With anguish, the rich man implores Abraham to send Lazarus to warn his five brothers about the need for repentance. The suggestion, however, fails to account for the obstinacy of free, human hearts. Even in the time of Moses and the prophets, desert miracles, healings, and wonders effected short-lived conversions. A spectacle like the dead Lazarus returning to warn the living would have little impact. Abraham ends the conversation with the sober truth: “If they will not listen to Moses and the prophets, neither will they be persuaded if someone should rise from the dead.”
The enduring message of Moses and the prophets is simple and unspectacular: “You shall love the Lord, your God, with your whole heart, and with your whole being, and with your whole strength” (Deuteronomy 6:5), and “You shall love your neighbor as yourself” (Leviticus 19:18). “The whole law and the prophets depend on these two commandments” (Matthew 22:40).
On Dives and Abraham’s Bosom
In the poetic reflection below, “the rich man” is interchangeably referred to as “dives” (of popular English tradition) and “plousios” (the original Greek word in the text). The pronunciation of “plousios” can be heard by clicking the phonetics button here. The Merriam-Webster Dictionary recognizes that the Latin word dives, taken from the Vulgate, is “misunderstood as a proper name in Luke 16:19.” In carols and hymns, Dives appears as a named character opposite Lazarus. English lyricists pronounce the word dīvēs (die-vees), but in ecclesiastical Latin, the word is pronounced dēves (dee-ves). Since dives is not a proper name, it is not capitalized in this poem unless it begins a verse.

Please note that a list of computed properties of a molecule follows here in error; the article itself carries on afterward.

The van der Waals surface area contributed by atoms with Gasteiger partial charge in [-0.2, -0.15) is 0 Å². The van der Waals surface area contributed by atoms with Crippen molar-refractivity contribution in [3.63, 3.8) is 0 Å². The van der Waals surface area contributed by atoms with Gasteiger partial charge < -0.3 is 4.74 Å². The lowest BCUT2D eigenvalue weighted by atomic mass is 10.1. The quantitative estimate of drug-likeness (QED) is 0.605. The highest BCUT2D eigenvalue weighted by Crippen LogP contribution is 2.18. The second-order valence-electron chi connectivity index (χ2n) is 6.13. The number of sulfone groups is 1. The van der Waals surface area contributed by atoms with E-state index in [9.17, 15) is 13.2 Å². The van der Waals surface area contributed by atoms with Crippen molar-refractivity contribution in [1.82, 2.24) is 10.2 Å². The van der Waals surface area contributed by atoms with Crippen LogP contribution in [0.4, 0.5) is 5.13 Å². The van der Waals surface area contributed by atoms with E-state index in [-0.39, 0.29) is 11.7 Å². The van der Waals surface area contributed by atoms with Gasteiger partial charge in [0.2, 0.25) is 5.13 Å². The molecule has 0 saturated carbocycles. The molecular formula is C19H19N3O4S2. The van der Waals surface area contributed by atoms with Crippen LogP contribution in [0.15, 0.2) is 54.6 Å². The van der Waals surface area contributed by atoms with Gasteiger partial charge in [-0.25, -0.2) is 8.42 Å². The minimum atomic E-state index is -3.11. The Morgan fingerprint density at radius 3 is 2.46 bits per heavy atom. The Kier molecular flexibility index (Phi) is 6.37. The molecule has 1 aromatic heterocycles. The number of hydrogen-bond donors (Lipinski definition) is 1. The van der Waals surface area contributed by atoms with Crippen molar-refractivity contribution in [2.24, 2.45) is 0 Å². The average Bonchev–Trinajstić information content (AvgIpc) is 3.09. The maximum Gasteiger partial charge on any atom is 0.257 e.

As for Abraham’s “bosom” or “side,” the Greek word appears twice: first in the singular (kolpos in Luke 16:22) and second in the plural (kolpois in Luke 16:23). The primary meaning of the word includes both “bosom” and the “overhanging fold of a garment.” Some translators also speak of the “lap of Abraham.” To be in Abraham’s bosom is to be enfolded in his garments. Although it is possible that the singular and plural forms of kolpos both refer to one “bosom,” the translation of “fold” and “folds” also suits the context well. In Jewish and New Testament writings, the “bosom of Abraham” refers to the abode of the righteous or paradise.
Purple-robed plousios feasted day by day.
Lean, loathsome Lazarus at dives’ door lay.
Oh, to eat the crumbs the rich man flung away!
Pined the pauper as his sores were licked by strays.
By and by, both died. Lo, the fruit of the soul:
Lazarus to bliss, the rich man to Sheol.
Angels took one to Father Abraham’s fold.
The other was able, the two to behold.
“Father Abraham, have mercy upon me!”
Cried the rich man in anguished extremity.
Imploring that Lazarus come cool his tongue,
Dives, despairingly, desperate pleas flung.
“My child, you received what was good during life,
And Lazarus received what was bad, with strife.
He is consoled now, while you are tormented.
Between us and you, crossing is prevented.”
“Father,” he begged, “send him to my father’s house.
Five brothers’ remorse, Lazarus might arouse.”
But Abraham declined, for they were forewarned.
Moses and the prophets, for sin deeply mourned.
Yet dives again to Abraham pleaded,
Sure that a dead man was just what was needed.
Nay, said the father, for if they rejected
Moses and the prophets, they’ll spurn the blessed.
For even if someone should rise from the dead,
A loveless will repudiates the Godhead.
Lazarus, in life, longed for leftovers.
Dives, dead, desired drops with dolors.